Vitamin K2 in natto is essential for preventing osteoporosis.

Natto contains another useful component, named Vitamin K2. It is said that 60% of women over the age of 60 suffer from osteoporosis, which Vitamin K2 helps to prevent. In order to maintain healthy bones, a number of studies suggest that it is important to obtain Calcium and Vitamin D from milk. Recently, however, it was found that a protein named osteocalcin acts as a kind of glue that helps to incorporate Calcium into the bones, and that Vitamin K2 is necessary in order to produce this protein. Furthermore, according to the results of recent epidemiological research, the amount of Vitamin K2 in the body of people who suffer from osteoporosis is decreasing compared with that of healthy people.

Obtaining sufficient Vitamin K2 is not a problem for healthy people, because they have a colon bacillus that is constantly producing Vitamin K2 in the alimentary canal. However, when people become older, or take medicine containing antibiotics, this bacillus weakens and produces less Vitamin K2. It is becoming clear that Vitamin K2 produced by this bacterium is closely connected with the prevention of osteoporosis, and the Ministry of Health and Welfare has approved Vitamin K2 as a medicine for osteoporosis. Unlike natto, yeast, a lactobacillus, and Koji do not contain Vitamin K2 that comes from a bacterium. Bacillus natto is a unique bacterium throughout the world, and moreover people can ingest it in the raw. Therefore, natto is receiving considerable attention as the only food that contains Vitamin K2 from a bacterium.

Vitamin K2 has the chemical name menaquinone 7. At present, Vitamin K1, or menaquinone 4, is synthesized for use in the medicines approved by the Ministry of Health and Welfare. When the components of blood are analyzed, one vitamin that is found more often in healthy people than in osteoporotic people is menaquinone 7. A lack of menaquinone 7 causes osteoporosis. Because Bacillus natto produces menaquinone 7, eating natto helps to prevent osteoporosis. It is important to obtain the fundamental components of bones by consuming milk and Shiitake mushrooms, but Vitamin K2 is also necessary. Menaquinone 7 has only recently appeared in the analysis data of the Science and Technology agency, and samples are not on sale yet.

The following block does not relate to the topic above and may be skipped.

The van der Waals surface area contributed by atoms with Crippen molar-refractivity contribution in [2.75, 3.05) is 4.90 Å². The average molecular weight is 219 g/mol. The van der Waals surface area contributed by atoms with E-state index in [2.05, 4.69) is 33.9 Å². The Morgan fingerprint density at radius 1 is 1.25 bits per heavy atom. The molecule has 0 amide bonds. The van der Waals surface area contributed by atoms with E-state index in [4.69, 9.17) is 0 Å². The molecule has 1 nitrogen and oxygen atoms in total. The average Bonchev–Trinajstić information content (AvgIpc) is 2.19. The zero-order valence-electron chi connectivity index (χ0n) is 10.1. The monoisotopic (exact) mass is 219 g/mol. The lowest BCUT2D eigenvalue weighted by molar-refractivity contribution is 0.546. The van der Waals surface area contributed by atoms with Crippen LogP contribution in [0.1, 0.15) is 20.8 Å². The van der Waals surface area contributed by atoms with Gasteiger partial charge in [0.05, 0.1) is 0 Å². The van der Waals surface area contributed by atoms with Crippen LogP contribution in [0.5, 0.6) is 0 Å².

It is possible to obtain enough vitamin K2 from one packet (100 g) of natto.

One hundred grams of natto contains approximately 1,000μg of menaquinone 7. A normal person is supposed to consume 1μg per 1 kg of body weight each day, which means that a person of 60 kg should consume 60μg of menaquinone 7. Therefore, 10 g of natto supplies enough menaquinone for one day. If the colon bacillus is weakened, a packet of natto supplies a sufficient amount of menaquinone 7.

As a result of attempts to make natto more palatable, the amount of its effective components decreased.

Extremely undeveloped natto has been increasing as a result of attempts to make natto more palatable, especially for people in the Kansai area in Japan. Such natto has a weaker odor and is less sticky. When the US authorities occupied Japan in 1945, they prohibited the sale of natto because they thought that cholera and typhoid were often caused by such a rotten food. Since then, about three types of purely cultured bacillus have been used to make natto. As a result, natto became tastier and safer, but on the other hand, the amount of the anti-bacterial material, Vitamin K2, and nattokinase decreased. Comparing a 1936 report on the components of natto and its activity with current data, it is found that the anti-bacterial component has dramatically decreased.